Mendler: We have seen a steady surge of interest and commitment to our sustainable design initiative over the past decade. It comes from all levels. Bill Valentine, our president, has led advocating a proactive approach to sustainable design, including staff LEED accreditation and pursuit of LEED ratings for projects. HOK has set a goal for each office to have a minimum of 30 percent of professional staff LEED-accredited, including all project leaders. More importantly, our design leaders are engaging in dialogue about the future of design. As we do, our focus becomes the impact our buildings have on people. How are we creating better, healthier, more vital places, while increasing value for our clients?

We continue to build our internal Knowledge Net and our external internet site for information sharing. Our Web site: www.hoksustainabledesign is deep in information and tools, and we publish a quarterly e-newsletter. We have found that external communications enhance our communications internally. This work is coordinated by a dedicated group within the corporate office.

Our sustainable design focus has had a very positive influence on our ability to attract and retain quality staff at junior, intermediate and senior levels.

While we do have projects that have not yet engaged a sustainable design agenda, we estimate that approximately half of all project work firm-wide is being designed and developed with a conscious focus on sustainable design.

We are now revising the HOK Guidebook to Sustainable Design. The new edition will include detailed post-occupancy evaluations of projects, updated case studies and enhanced metrics. The technical content is being reorganized to more clearly reflect the stages of the design process. We have found that the book has helped us a firm to communicate our commitment internally and externally; the systematic documentation of case studies has greatly enhanced information sharing and creates a shared enthusiasm for our sustainable design mission firm-wide.

Steward: Sustainability in the built environment must be based upon a principle of long-term, life-cycle economics, as opposed to the traditional value of “first-cost, sell, demolish” pattern of community development. We have allowed and propagated practices and public policies which institutionalize this throw-away pattern in the misguided belief that our profession/enterprises benefit from a rapid replacement rate in the urban environment.

Genuine, comprehensive sustainability, at any scale, must take into account five domains: The environment and use of natural resources; the social and cultural well-being of people; appropriate technology, efficiently applied; economic realities which affect the other four domains; and, public policies that are required to facilitate the other four domains. These are the “Ecospheres Principles.”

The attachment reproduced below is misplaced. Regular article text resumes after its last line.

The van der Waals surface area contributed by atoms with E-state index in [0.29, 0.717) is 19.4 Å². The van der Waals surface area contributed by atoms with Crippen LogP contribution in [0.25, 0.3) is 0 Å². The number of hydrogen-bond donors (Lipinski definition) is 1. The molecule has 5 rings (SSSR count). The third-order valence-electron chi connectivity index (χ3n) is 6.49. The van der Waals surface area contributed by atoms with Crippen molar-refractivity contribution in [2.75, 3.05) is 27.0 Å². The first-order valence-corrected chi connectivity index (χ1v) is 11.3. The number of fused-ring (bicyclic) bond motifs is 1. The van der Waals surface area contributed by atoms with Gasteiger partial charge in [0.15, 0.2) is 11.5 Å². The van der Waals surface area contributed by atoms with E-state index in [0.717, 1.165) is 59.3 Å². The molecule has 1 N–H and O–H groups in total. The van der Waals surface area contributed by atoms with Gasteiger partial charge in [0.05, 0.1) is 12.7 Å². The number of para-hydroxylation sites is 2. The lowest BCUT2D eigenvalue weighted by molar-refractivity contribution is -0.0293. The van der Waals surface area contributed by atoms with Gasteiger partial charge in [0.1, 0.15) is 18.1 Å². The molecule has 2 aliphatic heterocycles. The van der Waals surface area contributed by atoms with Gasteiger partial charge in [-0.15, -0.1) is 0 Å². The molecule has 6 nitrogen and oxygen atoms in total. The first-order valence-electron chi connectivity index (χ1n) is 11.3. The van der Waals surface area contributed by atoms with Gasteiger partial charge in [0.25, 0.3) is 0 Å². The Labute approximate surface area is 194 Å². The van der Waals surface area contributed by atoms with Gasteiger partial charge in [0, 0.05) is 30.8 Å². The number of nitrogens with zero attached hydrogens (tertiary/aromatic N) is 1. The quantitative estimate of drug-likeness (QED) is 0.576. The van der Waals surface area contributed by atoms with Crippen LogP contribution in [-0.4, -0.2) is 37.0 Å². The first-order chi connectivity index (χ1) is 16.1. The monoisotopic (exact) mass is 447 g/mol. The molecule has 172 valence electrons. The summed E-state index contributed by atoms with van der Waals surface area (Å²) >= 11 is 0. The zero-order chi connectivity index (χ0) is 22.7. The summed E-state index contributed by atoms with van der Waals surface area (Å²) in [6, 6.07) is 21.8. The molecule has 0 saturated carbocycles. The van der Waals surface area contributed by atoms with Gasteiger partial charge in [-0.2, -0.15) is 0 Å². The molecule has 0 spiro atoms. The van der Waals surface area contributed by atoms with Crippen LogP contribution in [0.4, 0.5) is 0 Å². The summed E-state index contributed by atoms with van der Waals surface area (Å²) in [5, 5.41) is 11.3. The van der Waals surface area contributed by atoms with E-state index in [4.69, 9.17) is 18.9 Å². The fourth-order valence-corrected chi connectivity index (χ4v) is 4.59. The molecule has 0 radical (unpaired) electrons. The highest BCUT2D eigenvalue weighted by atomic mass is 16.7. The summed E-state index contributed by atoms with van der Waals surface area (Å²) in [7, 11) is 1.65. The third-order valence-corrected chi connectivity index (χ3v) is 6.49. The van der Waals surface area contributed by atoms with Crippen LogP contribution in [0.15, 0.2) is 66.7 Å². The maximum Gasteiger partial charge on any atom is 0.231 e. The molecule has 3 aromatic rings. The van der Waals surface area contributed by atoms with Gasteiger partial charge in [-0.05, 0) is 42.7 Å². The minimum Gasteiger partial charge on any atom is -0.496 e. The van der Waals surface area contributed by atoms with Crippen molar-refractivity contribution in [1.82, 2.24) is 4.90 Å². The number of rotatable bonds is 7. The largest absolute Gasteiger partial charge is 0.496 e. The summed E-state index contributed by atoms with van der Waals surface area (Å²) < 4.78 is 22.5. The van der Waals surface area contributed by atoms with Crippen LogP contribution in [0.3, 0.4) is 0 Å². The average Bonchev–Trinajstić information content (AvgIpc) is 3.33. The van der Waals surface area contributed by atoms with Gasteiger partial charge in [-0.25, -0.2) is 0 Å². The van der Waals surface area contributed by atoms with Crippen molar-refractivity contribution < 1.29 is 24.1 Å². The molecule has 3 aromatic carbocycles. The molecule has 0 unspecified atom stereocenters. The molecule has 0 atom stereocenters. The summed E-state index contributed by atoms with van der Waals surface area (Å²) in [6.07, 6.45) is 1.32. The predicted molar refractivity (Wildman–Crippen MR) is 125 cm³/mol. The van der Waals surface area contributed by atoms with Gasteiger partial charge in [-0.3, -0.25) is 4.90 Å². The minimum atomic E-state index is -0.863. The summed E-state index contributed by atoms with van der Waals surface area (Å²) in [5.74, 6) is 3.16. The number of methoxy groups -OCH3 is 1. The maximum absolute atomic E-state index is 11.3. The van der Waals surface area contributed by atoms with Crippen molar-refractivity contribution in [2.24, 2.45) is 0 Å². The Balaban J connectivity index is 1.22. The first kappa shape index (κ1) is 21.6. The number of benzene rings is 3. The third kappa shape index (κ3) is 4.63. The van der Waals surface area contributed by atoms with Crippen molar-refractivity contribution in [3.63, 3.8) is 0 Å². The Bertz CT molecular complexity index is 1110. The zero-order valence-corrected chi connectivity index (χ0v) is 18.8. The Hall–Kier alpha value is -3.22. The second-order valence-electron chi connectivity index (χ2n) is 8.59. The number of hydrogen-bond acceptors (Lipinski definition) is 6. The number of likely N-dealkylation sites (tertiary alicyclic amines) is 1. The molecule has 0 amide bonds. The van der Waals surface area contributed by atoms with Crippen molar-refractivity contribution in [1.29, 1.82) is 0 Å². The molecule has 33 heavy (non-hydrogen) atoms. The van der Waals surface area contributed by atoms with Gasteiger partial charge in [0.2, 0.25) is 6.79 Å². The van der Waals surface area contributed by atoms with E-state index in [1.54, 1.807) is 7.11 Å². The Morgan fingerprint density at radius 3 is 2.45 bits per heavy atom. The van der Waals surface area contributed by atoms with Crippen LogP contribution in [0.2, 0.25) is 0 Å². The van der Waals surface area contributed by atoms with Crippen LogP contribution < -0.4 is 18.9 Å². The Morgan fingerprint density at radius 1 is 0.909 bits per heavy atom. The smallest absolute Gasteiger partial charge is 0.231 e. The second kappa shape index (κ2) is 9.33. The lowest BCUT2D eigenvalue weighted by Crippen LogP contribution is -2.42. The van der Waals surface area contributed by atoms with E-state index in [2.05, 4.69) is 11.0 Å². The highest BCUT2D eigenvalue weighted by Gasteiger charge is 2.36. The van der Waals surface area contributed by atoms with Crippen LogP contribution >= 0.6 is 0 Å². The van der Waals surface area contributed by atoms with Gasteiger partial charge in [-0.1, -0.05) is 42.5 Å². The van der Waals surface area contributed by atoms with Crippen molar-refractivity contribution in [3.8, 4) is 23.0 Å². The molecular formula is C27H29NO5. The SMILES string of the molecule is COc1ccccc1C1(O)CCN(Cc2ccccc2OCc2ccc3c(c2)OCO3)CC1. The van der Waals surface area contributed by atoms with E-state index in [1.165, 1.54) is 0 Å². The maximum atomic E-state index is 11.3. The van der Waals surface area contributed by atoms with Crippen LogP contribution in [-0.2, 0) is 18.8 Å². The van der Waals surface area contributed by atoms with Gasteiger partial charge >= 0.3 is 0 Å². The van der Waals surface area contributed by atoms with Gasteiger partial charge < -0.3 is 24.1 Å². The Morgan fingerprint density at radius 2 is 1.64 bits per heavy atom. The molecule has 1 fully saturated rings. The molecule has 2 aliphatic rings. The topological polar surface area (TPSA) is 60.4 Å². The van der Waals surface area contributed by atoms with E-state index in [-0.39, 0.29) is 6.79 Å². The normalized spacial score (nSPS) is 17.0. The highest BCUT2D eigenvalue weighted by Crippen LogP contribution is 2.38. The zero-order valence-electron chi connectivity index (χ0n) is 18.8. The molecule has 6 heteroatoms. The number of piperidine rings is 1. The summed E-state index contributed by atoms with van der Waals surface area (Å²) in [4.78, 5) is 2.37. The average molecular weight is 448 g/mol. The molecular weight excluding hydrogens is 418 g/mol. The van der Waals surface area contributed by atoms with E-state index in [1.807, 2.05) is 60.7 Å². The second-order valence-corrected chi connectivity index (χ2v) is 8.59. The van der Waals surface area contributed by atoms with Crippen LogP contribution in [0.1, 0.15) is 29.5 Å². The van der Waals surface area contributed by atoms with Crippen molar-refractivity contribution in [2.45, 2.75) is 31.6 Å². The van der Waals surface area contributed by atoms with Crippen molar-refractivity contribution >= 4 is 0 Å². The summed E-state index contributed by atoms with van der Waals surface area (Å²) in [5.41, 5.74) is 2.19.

The JCI has evidence, and models of experience, to demonstrate that a holistic analysis of the ecospheres principles, performed at any scale, micro-to-macro, will yield design strategies for greater sustainability. The commitment is to continue to search for refinement and more “best practices” for more universal communication and discourse about the future of a planet with finite resources.

Wyatt: The commitment is genuine, but we have plenty of progress we can make in actual performance. Because NBBJ is such a large firm, you can well imagine that not everyone understands exactly what sustainable design means to their project or to their own contribution. We’re working on that.

NBBJ’s Sustainable Design Group is the vehicle through which the vision is developed and implemented across the firm. We also participate in sustainable industry events; sponsor and encourage attendance at conferences, in-house seminars and other learning opportunities; and we make ourselves available to project teams as sustainable advisors. One of our important roles is to encourage teams to develop their own expertise to make the knowledge base wider and deeper.

As to the firm’s commitment, one development that speaks to this is that we have two partners who are LEED-accredited professionals, and our total of LEED APs has grown from about a dozen to 35 in the past six months. Our internal “Project of the Year” award criteria includes sustainable performance, and has for several years.

DI: What can the USGBC and other associations do differently to advance the present and future success of sustainable design?

Berkebile: It may be appropriate at this moment for USGBC, AIA, and scores of other organizations and stakeholders involved in transforming the design and construction industry to pause and celebrate the level of transformation at this point. But it is far more important to acknowledge that we have only just begun the process, and most of the work is yet to be defined. The focus so far has been on doing “less bad” with our design and construction projects, accomplished primarily with LEED tools that are, at best, a limited tool that assumes all of North America to be one bioclimatic region—and until recently, one building type. Continuous improvement of the LEED tools and simplification of the documentation process is critical. Equally important are new tools, materials, and processes to inform and improve the collaborative integrated design process. More emphasis on beauty and elegance is essential.

McGregor: I think we have moved as far as we can go in preaching to the converted. I think USGBC and other organizations need to focus on moving public policy ahead. We have political leadership in this country that thinks Global Warming is not real, that destroying pristine environment or destroying other countries to secure oil supplies is preferable to developing renewable energy and that good environmental policy is bad for the economy. And water is an issue that is not getting enough exposure. In the West, we have a major water crisis, which will hit everyone in the near future unless we learn how to allocate resources in a sensible way.